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Data show sexual harassment usually followed by retaliation

| Nov 2, 2020 | Workplace Discrimination |

Within the past few years, the United States has had a significant reckoning on gender equality in public and private life. The #MeToo and “Time’s Up” movements shone a bright light on just how common sexual harassment and assault are for women. Many other major events have dominated the news since these movements were making headlines, but the work hasn’t stopped.

The Time’s Up movement, in particular, is largely dedicated to fighting harassment and gender discrimination in the workplace. To that end, the National Women’s Law Center, which administers the Time’s Up Legal Defense Fund, began offering legal aid in early 2018 to victims in need. Since that time, the fund has received more than 3,300 requests for legal assistance. An analysis of those requests confirms a problem that most employment law attorneys are all too familiar with: Victims who report sexual harassment are very likely to also face retaliation.

According to the data, more than 70 percent of legal aid applicants noted that they were retaliated against for reporting their sexual harassment. Forms of retaliation can include:

  • Demotion and/or reduced pay
  • Losing shifts
  • Being transferred into less desirable working conditions (moved to the basement or forced to work overnights, for example)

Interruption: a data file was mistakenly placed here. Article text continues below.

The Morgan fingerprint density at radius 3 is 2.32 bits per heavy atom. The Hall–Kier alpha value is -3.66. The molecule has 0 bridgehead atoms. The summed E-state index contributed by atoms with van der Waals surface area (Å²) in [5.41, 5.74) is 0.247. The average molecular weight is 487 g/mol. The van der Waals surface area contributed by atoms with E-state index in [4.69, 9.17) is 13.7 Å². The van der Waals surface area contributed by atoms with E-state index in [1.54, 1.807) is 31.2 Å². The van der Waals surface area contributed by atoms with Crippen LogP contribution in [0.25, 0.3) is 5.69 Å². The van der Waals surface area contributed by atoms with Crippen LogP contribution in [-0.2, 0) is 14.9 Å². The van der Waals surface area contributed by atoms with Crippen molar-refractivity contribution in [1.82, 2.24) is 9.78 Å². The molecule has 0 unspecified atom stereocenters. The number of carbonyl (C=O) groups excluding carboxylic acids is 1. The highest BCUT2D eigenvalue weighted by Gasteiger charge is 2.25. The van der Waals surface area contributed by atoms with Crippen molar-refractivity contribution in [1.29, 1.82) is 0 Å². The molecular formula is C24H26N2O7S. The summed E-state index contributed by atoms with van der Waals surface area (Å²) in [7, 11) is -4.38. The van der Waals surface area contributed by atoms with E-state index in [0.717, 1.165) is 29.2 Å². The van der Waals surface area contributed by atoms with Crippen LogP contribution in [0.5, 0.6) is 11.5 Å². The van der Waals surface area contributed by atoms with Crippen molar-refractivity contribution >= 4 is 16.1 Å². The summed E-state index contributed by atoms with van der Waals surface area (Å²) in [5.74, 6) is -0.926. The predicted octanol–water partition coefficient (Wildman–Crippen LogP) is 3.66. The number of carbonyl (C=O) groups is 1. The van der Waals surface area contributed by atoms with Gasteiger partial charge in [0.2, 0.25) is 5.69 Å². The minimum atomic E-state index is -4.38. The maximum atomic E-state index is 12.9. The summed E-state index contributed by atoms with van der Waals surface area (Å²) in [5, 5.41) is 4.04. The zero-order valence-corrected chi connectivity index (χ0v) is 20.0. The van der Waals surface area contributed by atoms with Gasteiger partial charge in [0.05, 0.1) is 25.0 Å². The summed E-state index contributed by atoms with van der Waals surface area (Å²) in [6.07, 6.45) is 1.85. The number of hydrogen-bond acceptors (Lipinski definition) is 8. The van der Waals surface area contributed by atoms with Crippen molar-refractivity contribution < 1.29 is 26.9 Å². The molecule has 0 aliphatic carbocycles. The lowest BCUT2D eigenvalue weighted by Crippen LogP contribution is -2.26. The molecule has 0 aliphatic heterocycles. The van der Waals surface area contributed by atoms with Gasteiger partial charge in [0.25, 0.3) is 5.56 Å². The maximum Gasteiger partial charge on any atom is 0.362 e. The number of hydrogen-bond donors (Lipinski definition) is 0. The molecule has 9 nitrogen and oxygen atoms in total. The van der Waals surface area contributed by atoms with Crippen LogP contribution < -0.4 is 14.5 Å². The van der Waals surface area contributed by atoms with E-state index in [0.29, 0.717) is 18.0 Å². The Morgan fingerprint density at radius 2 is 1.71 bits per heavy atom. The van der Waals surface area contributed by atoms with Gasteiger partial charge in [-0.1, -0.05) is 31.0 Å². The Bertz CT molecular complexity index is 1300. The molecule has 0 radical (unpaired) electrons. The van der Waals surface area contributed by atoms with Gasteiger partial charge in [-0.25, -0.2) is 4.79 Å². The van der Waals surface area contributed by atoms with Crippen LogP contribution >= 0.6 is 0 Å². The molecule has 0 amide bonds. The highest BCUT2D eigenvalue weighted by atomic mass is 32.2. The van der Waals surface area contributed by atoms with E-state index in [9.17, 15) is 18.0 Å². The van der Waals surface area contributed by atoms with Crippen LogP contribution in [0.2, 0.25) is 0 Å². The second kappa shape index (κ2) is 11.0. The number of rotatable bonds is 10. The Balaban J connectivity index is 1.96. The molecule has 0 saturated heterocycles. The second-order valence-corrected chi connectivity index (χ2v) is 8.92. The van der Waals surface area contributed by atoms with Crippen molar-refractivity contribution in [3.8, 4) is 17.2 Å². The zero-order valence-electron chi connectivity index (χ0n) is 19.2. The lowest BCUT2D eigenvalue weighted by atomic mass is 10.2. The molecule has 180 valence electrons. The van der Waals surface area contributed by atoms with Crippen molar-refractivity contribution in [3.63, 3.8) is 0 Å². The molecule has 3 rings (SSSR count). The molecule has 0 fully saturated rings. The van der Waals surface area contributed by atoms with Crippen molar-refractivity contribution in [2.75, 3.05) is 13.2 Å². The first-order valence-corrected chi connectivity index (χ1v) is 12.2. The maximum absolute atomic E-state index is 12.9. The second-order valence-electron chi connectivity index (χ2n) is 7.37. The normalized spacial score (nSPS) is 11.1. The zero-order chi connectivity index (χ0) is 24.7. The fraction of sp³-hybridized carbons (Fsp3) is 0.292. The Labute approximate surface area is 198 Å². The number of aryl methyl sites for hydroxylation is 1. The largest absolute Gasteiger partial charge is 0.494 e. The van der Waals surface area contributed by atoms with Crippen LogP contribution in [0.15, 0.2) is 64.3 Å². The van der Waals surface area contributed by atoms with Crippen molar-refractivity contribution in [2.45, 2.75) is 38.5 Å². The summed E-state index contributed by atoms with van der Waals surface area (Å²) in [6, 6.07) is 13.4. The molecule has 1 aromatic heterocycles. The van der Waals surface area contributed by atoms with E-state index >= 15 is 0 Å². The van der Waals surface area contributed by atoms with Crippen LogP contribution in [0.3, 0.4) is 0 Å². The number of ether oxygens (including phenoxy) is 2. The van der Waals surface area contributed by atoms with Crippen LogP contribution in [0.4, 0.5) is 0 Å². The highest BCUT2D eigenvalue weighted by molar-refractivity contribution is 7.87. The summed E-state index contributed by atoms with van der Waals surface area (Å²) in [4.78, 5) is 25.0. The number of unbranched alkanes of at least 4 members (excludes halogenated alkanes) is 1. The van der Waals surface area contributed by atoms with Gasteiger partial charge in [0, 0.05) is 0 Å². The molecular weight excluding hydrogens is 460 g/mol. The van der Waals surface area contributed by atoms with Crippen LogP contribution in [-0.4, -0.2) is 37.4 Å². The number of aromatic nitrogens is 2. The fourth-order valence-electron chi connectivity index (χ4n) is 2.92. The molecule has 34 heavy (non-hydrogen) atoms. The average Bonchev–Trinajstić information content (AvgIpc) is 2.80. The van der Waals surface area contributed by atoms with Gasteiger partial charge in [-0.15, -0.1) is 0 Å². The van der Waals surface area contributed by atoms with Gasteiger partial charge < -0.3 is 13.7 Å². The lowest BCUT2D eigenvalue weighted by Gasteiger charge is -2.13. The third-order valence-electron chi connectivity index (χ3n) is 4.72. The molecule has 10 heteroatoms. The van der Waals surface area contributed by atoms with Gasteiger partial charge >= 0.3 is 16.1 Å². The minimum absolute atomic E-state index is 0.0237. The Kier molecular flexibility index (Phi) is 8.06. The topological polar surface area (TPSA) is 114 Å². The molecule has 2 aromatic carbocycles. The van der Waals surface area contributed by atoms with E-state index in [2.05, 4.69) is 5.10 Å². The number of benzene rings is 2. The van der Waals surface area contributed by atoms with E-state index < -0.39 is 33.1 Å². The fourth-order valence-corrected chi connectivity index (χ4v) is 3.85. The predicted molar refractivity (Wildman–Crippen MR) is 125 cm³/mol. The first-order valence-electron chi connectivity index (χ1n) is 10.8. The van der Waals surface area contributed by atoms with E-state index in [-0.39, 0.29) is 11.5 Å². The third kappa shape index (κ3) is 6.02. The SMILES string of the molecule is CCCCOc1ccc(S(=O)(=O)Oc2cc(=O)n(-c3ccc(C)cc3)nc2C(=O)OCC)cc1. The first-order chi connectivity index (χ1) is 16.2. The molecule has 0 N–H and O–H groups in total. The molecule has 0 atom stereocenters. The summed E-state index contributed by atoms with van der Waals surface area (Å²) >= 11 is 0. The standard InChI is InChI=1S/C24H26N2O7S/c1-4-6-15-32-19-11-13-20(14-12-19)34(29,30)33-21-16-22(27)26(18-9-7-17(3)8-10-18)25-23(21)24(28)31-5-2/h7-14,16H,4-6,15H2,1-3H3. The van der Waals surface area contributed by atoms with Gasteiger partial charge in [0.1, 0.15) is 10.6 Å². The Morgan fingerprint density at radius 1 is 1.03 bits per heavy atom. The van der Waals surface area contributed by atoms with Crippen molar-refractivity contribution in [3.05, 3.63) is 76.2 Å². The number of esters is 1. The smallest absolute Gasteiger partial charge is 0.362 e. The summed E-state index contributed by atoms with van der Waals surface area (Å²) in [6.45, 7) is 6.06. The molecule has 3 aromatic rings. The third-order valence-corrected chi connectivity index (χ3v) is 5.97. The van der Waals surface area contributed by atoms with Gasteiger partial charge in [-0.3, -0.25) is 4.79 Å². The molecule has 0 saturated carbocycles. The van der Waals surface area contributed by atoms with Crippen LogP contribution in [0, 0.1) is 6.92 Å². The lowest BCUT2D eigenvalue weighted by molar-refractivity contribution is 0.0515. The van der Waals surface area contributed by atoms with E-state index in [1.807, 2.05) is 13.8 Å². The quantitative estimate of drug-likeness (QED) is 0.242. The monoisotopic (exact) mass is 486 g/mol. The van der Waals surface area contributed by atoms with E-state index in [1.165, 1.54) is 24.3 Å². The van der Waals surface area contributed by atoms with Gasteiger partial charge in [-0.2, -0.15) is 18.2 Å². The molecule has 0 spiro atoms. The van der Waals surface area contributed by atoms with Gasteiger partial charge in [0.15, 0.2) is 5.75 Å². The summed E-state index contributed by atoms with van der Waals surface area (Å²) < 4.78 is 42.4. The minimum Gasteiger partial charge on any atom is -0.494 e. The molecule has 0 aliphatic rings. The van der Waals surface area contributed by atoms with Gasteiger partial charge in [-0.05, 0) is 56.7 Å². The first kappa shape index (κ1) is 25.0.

• Receiving negative performance reviews out of character with past reviews or current performance
  • Being fired
  • Being fired and then unable to find another job in the industry because of blacklisting by your former employer

Harassment and retaliation are toxic for everyone

Workers who are victims of harassment and retaliation are likely to experience overwhelming stress and despair that could turn into long-term health problems. Moreover, they will also likely face economic hardship due to a lost job and reduced career prospects.

Employers should not tolerate or condone any such behaviors in the workplace. Not only are they objectionable in their own right, they are also terrible for business and the health of the company. Workplaces where harassment, discrimination and retaliation are allowed to take place have low employee morale, high rates of turnover, greatly reduced productivity and almost no company loyalty. In short, the only “winners” in these situations are those engaging in harassment and discrimination.

Seeking justice for illegal mistreatment in the workplace

The professional world is smaller than most people think. If you’ve been harassed and then retaliated against at work, you may have found it difficult to find another job in your field and impossible to stay at your old company. Thankfully, you don’t need to just accept your fate. Instead, please speak to an experienced employment law attorney about fighting back and seeking the justice and compensation you deserve.

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